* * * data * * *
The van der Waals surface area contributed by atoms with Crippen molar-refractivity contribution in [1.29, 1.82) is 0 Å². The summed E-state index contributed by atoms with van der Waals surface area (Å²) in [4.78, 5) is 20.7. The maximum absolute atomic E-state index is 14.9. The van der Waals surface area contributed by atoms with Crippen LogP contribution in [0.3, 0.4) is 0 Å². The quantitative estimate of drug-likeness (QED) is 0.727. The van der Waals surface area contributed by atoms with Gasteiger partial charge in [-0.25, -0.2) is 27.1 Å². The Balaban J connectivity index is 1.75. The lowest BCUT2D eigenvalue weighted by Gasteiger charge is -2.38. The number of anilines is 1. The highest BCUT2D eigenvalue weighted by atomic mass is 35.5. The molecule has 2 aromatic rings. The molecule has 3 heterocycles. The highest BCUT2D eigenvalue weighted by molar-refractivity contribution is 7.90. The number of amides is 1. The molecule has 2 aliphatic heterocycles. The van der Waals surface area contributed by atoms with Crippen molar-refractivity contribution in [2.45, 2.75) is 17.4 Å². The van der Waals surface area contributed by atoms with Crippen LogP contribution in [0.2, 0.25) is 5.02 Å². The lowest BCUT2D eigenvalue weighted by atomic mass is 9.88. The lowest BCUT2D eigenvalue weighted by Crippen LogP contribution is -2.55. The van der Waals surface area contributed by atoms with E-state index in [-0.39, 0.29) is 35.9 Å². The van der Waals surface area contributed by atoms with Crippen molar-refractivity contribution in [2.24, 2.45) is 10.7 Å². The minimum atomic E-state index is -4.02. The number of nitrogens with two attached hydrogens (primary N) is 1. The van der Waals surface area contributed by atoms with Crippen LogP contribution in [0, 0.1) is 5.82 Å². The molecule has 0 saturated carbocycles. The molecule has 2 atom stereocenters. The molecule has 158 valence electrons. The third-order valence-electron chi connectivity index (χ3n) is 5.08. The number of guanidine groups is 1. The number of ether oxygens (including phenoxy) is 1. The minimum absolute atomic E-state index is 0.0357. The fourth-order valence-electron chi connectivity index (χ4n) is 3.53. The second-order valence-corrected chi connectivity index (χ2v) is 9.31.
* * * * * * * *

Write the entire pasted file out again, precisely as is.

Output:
The van der Waals surface area contributed by atoms with Crippen molar-refractivity contribution in [1.29, 1.82) is 0 Å². The summed E-state index contributed by atoms with van der Waals surface area (Å²) in [4.78, 5) is 20.7. The maximum absolute atomic E-state index is 14.9. The van der Waals surface area contributed by atoms with Crippen LogP contribution in [0.3, 0.4) is 0 Å². The quantitative estimate of drug-likeness (QED) is 0.727. The van der Waals surface area contributed by atoms with Gasteiger partial charge in [-0.25, -0.2) is 27.1 Å². The Balaban J connectivity index is 1.75. The lowest BCUT2D eigenvalue weighted by Gasteiger charge is -2.38. The number of anilines is 1. The highest BCUT2D eigenvalue weighted by atomic mass is 35.5. The molecule has 2 aromatic rings. The molecule has 3 heterocycles. The highest BCUT2D eigenvalue weighted by molar-refractivity contribution is 7.90. The number of amides is 1. The molecule has 2 aliphatic heterocycles. The van der Waals surface area contributed by atoms with Crippen molar-refractivity contribution in [2.45, 2.75) is 17.4 Å². The van der Waals surface area contributed by atoms with Crippen LogP contribution in [0.2, 0.25) is 5.02 Å². The lowest BCUT2D eigenvalue weighted by atomic mass is 9.88. The lowest BCUT2D eigenvalue weighted by Crippen LogP contribution is -2.55. The van der Waals surface area contributed by atoms with E-state index in [-0.39, 0.29) is 35.9 Å². The van der Waals surface area contributed by atoms with Crippen molar-refractivity contribution in [2.24, 2.45) is 10.7 Å². The minimum atomic E-state index is -4.02. The number of nitrogens with two attached hydrogens (primary N) is 1. The van der Waals surface area contributed by atoms with Crippen LogP contribution in [0, 0.1) is 5.82 Å². The molecule has 0 saturated carbocycles. The molecule has 2 atom stereocenters. The molecule has 158 valence electrons. The third-order valence-electron chi connectivity index (χ3n) is 5.08. The number of guanidine groups is 1. The number of ether oxygens (including phenoxy) is 1. The minimum absolute atomic E-state index is 0.0357. The fourth-order valence-electron chi connectivity index (χ4n) is 3.53. The second-order valence-corrected chi connectivity index (χ2v) is 9.31.